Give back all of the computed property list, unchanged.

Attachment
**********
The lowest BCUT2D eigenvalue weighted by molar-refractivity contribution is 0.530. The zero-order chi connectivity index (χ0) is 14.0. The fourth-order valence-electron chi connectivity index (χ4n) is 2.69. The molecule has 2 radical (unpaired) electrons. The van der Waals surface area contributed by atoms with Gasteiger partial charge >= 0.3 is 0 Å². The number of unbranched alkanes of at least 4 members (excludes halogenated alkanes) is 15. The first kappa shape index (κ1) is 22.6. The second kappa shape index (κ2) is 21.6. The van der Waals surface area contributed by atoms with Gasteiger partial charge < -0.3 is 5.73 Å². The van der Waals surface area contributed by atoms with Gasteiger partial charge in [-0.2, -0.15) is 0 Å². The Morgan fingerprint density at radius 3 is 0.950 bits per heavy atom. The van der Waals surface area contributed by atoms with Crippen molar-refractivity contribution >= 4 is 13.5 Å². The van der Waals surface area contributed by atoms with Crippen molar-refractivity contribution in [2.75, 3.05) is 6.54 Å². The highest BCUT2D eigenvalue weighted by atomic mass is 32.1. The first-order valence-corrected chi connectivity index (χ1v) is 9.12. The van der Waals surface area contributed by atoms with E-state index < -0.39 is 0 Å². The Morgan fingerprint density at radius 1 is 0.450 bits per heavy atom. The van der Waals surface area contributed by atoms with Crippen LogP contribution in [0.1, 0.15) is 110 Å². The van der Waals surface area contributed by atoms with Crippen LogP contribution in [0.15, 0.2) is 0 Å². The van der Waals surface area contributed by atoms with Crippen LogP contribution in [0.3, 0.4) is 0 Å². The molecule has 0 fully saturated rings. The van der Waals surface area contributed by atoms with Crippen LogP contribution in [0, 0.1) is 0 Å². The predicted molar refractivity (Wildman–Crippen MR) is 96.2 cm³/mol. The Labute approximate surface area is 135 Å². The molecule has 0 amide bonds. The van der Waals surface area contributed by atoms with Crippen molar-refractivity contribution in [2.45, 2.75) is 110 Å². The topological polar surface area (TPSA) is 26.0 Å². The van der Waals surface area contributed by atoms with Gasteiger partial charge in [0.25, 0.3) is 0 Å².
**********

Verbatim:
The lowest BCUT2D eigenvalue weighted by molar-refractivity contribution is 0.530. The zero-order chi connectivity index (χ0) is 14.0. The fourth-order valence-electron chi connectivity index (χ4n) is 2.69. The molecule has 2 radical (unpaired) electrons. The van der Waals surface area contributed by atoms with Gasteiger partial charge >= 0.3 is 0 Å². The number of unbranched alkanes of at least 4 members (excludes halogenated alkanes) is 15. The first kappa shape index (κ1) is 22.6. The second kappa shape index (κ2) is 21.6. The van der Waals surface area contributed by atoms with Gasteiger partial charge < -0.3 is 5.73 Å². The van der Waals surface area contributed by atoms with Gasteiger partial charge in [-0.2, -0.15) is 0 Å². The Morgan fingerprint density at radius 3 is 0.950 bits per heavy atom. The van der Waals surface area contributed by atoms with Crippen molar-refractivity contribution >= 4 is 13.5 Å². The van der Waals surface area contributed by atoms with Crippen molar-refractivity contribution in [2.75, 3.05) is 6.54 Å². The highest BCUT2D eigenvalue weighted by atomic mass is 32.1. The first-order valence-corrected chi connectivity index (χ1v) is 9.12. The van der Waals surface area contributed by atoms with E-state index < -0.39 is 0 Å². The Morgan fingerprint density at radius 1 is 0.450 bits per heavy atom. The van der Waals surface area contributed by atoms with Crippen LogP contribution in [0.1, 0.15) is 110 Å². The van der Waals surface area contributed by atoms with Crippen LogP contribution in [0.15, 0.2) is 0 Å². The van der Waals surface area contributed by atoms with Crippen LogP contribution in [0.3, 0.4) is 0 Å². The molecule has 0 fully saturated rings. The van der Waals surface area contributed by atoms with Crippen LogP contribution in [0, 0.1) is 0 Å². The predicted molar refractivity (Wildman–Crippen MR) is 96.2 cm³/mol. The Labute approximate surface area is 135 Å². The molecule has 0 amide bonds. The van der Waals surface area contributed by atoms with Crippen molar-refractivity contribution in [2.45, 2.75) is 110 Å². The topological polar surface area (TPSA) is 26.0 Å². The van der Waals surface area contributed by atoms with Gasteiger partial charge in [0.25, 0.3) is 0 Å².